FIG. 2 is a block diagram illustrating a polar loop RF transmitter 200 and a portion of a receiver 170 in accordance with an embodiment of the invention. In the embodiment illustrated in FIG. 2 an I/Q modulator 146 generates a pair of I and Q information signals in either the GSM or EDGE format. One copy of these I and Q information signals is sent via connection 152 to a phase generator 202, which, upon being presented with an I and Q signal pair at its input, will generate the phase of that I and Q signal pair at its output on connection 228. A duplicate copy of the I and Q signal pair from the modulator 146 is sent via connection 152 to an amplitude generator 204. The amplitude generator 204 produces at its output on connection 218 a signal corresponding to the amplitude of the I and Q signal pair at its input on connection 152. The operation of the phase generator 202 and the amplitude generator 204 is well known in the art.

The output of the phase generator 202 is sent to an AM-PM predistortion element 226, which adds a phase offset value to the signal on connection 228 based on the amplitude on connection 222. The AM-PM predistortion is a variable phase term which is a function of the amplitude. Specifically, phase is a non-linear function of amplitude. When using a non-linear power amplifier 160 the phase depends on the output power. The output of the AM-PM predistortion element 226 is supplied via connection 292 to a phase modulator 216, which includes a phase DAC 217 and which can be implemented as a sigma-delta modulator. Alternatively, the phase can be modulated using a number of different techniques that are known in the art. The AM-PM predistortion element 226 will be discussed in greater detail below. The phase modulator 216 uses the phase input on connection 292 to modulate the phase of an RF signal centered at an RF carrier the frequency, which is determined externally to the transmitter 200. The output of the phase modulator 216 is a phase modulated signal and is sent to a phase/frequency detector 208. The phase/frequency detector 208 compares the phase of the signal on connection 294 with a phase reference signal supplied via connection 212. The phase reference signal on connection 212 is supplied by an oscillator (not shown) as known in the art.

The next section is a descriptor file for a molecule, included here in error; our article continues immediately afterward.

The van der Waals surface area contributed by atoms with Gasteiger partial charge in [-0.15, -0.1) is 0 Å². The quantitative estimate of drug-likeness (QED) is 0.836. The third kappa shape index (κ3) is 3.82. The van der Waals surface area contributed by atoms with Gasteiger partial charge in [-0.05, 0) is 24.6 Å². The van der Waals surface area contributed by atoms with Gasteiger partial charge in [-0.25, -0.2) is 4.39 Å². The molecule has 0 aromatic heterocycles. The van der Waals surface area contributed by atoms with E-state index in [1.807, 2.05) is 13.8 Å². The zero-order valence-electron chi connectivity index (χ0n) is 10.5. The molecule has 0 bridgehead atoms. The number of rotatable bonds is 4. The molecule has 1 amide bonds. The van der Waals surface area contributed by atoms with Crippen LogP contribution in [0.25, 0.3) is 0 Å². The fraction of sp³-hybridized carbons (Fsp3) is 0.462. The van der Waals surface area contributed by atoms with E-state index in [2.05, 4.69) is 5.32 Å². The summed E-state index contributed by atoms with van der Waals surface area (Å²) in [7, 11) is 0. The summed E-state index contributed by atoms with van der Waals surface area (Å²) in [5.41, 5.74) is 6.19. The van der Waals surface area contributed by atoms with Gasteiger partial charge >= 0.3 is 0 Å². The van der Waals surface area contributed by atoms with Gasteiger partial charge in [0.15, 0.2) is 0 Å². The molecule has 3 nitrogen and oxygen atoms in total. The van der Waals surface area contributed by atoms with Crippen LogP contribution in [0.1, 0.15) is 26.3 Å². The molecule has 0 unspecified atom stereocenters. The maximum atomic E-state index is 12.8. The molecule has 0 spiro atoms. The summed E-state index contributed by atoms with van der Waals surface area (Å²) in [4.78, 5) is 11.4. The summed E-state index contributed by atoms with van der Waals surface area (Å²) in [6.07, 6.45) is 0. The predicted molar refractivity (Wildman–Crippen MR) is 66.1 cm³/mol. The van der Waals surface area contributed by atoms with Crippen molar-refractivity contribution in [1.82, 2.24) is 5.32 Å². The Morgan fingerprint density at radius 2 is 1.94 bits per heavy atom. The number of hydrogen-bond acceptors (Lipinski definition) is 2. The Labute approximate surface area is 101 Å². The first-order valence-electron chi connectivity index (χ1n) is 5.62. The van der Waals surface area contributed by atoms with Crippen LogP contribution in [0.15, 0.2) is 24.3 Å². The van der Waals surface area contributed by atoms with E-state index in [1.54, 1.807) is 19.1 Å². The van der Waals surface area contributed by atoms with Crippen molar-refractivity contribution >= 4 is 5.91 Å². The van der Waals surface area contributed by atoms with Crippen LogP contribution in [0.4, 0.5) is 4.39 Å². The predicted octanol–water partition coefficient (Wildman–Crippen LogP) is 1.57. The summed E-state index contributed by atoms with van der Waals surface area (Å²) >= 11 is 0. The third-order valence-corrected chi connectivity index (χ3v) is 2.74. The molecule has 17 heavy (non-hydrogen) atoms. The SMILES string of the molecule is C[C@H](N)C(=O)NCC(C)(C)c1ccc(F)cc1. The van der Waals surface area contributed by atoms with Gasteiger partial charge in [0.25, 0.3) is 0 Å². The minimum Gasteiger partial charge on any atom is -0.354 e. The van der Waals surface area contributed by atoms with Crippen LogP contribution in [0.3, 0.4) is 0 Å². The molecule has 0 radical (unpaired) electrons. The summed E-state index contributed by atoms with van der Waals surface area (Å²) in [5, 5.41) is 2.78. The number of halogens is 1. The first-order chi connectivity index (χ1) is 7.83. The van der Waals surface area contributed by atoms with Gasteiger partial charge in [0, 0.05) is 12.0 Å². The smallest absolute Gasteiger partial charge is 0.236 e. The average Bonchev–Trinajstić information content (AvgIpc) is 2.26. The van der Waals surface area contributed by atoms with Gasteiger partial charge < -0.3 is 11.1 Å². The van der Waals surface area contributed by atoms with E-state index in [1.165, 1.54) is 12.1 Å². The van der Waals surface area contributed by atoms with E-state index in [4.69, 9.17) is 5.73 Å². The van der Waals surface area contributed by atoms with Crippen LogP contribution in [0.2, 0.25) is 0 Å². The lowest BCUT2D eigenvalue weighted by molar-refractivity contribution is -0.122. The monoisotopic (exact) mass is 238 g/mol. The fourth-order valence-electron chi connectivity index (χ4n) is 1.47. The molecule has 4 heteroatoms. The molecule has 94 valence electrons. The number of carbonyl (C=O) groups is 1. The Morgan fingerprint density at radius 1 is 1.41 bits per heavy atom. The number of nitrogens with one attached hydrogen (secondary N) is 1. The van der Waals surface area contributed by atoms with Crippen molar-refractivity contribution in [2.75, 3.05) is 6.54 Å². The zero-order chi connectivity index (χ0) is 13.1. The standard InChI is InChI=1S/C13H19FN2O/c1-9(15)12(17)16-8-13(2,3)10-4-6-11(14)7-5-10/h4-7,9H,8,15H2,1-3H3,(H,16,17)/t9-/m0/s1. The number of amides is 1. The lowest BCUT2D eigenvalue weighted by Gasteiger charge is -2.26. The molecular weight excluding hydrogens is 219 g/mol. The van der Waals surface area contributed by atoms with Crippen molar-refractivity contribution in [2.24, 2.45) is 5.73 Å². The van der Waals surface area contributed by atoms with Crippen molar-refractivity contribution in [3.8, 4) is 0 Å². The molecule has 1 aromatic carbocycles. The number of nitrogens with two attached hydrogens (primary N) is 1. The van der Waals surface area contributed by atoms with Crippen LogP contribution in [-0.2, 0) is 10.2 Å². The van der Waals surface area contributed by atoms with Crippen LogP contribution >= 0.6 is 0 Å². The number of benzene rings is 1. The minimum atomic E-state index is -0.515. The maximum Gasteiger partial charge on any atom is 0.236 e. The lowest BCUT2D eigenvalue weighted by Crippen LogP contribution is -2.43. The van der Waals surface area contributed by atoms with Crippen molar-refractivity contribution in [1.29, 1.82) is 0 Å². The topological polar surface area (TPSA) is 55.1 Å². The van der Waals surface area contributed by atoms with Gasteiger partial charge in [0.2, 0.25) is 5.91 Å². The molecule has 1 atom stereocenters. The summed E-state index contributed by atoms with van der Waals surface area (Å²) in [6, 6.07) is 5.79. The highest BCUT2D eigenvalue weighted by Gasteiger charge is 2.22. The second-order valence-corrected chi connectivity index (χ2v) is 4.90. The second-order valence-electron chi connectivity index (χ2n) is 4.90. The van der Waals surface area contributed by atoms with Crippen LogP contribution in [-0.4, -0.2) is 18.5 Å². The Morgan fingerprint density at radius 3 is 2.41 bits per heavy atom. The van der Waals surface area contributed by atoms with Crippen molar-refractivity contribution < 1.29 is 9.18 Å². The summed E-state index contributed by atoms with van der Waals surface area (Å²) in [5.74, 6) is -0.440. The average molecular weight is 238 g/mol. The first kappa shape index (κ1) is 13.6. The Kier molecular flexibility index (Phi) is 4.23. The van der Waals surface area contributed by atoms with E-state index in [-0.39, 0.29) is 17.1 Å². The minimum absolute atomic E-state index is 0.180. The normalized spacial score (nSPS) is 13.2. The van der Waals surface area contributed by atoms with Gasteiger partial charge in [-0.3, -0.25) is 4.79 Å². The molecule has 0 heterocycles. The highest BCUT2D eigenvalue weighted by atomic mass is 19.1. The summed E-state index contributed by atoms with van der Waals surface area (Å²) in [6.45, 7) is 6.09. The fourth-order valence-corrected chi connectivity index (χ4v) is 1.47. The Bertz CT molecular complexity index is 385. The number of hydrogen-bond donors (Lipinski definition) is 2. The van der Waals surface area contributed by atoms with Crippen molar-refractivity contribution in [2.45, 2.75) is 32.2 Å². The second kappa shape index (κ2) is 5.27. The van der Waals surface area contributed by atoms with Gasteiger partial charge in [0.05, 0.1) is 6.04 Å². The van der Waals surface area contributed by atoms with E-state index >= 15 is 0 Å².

The phase/frequency detector 208 detects any phase difference between the signal on connection 294 and the signal on connection 212 and places a signal on connection 236 that has an amplitude proportional to the difference. When the phase difference reaches 360°, the output of phase/frequency detector 208 on connection 236 will become proportional to the frequency difference between the signals on connections 294 and 212.

The output of phase/frequency detector 208 on connection 236 is a digital signal having a value of either a 0 or a 1 with a very small transition time between the two output states. This signal on connection 236 is supplied to low-pass filter 238, which integrates the signal on connection 236 and places a DC signal on connection 242 that controls the frequency of the transmit voltage control oscillator (TX VCO) 244. The output of TX VCO 244 is supplied via connection 158 directly to the power amplifier 160. The output of the TX VCO 244 is also supplied via connection 286 to a prescaler 232. The prescaler 232 is part of a divider 287 in the PLL. Typically, the divider comprises a high frequency divider (i.e., the prescaler 232), and a lower frequency divider 289.